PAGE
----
Tuesday, July 28, 2009

SF Fed President Yellen on Community Banks

From San Francisco Fed President Janet Yellen: Outlook for the U.S. Economy and Community Banks:
"Now let me turn to the business environment facing banks. The industry is going through one of the most difficult periods in modern times. ... Bank profits are down, loan delinquencies are up, and failures are climbing."

"Recessionary effects normally take some time to work their way through loan portfolios. So, even though I expect economic growth to resume in the second half of this year, banking conditions are likely to remain quite weak for another year or two."

"To date, the community banks under greatest financial stress are those with high real estate concentrations in construction and land development lending. Banks that liberally funded speculative housing and condominium construction, and those that funded land acquisition and development, have been hardest hit. Over 20 District financial institutions have failed since last year. The vast majority of them had high concentrations in residential construction and development lending. In fact, these banks had construction loans that averaged about 40 percent of their loan portfolio, well above the District average of 16 percent. Unfortunately, some banks that aggressively pursued these loans had weak appraisal and risk-monitoring systems."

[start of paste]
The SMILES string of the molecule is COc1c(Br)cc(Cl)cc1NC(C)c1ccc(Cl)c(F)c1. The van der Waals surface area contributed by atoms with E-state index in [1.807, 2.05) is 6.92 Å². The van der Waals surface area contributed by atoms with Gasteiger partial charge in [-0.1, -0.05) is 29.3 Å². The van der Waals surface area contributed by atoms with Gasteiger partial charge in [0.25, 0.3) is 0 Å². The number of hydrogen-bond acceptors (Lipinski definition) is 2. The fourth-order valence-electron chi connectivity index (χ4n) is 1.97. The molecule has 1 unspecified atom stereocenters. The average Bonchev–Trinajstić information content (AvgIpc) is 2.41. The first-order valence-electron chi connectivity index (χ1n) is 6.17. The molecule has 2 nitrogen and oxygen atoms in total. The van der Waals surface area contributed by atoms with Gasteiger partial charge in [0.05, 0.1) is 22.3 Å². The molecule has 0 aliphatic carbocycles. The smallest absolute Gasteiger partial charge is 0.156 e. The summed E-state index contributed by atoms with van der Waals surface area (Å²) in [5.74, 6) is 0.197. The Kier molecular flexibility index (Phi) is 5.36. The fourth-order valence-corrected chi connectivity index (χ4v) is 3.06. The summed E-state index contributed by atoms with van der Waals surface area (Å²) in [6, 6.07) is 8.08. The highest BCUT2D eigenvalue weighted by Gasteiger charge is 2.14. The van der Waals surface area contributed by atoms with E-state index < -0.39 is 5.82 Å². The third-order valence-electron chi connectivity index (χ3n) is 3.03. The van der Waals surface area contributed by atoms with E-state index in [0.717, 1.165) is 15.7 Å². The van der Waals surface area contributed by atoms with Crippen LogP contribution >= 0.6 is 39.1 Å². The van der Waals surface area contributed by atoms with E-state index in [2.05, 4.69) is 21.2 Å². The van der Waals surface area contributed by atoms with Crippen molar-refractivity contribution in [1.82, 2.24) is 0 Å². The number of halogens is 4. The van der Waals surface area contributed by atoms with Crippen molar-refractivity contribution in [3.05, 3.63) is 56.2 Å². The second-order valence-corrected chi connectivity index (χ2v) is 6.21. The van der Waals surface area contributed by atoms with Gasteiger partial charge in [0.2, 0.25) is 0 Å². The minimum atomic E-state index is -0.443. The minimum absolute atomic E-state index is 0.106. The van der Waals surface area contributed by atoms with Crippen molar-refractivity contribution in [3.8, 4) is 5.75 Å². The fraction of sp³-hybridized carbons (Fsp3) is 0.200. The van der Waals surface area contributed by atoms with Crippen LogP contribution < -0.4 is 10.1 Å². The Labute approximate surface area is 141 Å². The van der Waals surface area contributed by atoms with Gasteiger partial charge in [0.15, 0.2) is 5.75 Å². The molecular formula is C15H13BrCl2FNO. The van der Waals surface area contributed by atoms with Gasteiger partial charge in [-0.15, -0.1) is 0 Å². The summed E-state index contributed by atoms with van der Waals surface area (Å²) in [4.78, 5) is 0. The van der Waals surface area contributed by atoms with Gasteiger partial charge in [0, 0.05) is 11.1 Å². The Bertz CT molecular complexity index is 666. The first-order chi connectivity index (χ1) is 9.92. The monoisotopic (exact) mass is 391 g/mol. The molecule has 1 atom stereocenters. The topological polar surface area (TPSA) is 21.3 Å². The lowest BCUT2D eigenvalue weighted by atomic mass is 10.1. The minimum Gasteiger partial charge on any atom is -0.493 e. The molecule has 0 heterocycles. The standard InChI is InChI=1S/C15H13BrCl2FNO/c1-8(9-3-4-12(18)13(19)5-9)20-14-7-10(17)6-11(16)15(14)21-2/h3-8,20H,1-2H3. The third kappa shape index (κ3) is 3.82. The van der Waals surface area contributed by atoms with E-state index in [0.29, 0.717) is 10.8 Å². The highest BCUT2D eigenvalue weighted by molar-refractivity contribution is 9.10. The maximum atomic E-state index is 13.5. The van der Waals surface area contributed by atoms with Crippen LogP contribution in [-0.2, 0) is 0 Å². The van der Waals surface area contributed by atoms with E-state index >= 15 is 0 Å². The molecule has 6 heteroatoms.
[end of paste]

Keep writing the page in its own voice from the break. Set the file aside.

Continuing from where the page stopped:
"The next area of significant vulnerability for the banking system, particularly for community and regional banks with real estate concentrations, is income-producing office, warehouse, and retail commercial property. Market fundamentals in most western states are deteriorating. Vacancy rates are rising and rent pressures are hurting property cash flows. Office vacancy rates in both Boise and Portland are expected to reach or exceed 20 percent over the next year or two, the highest rates these cities have seen in many years. Retail shopping centers are struggling with falling occupancy rates and pressures to grant rent concessions. Property values are falling sharply across wide areas of the country, including the Pacific Northwest. Some analysts forecast that commercial property values could experience falls similar to housing of 30 to 40 percent."

"Our biggest concern now is with maturing loans on depreciated commercial properties. In many cases, borrowers seeking to refinance will be expected to provide additional equity and to have underwriting and pricing adjusted to reflect current market conditions. In some cases, borrowers won’t have the resources to refinance loans."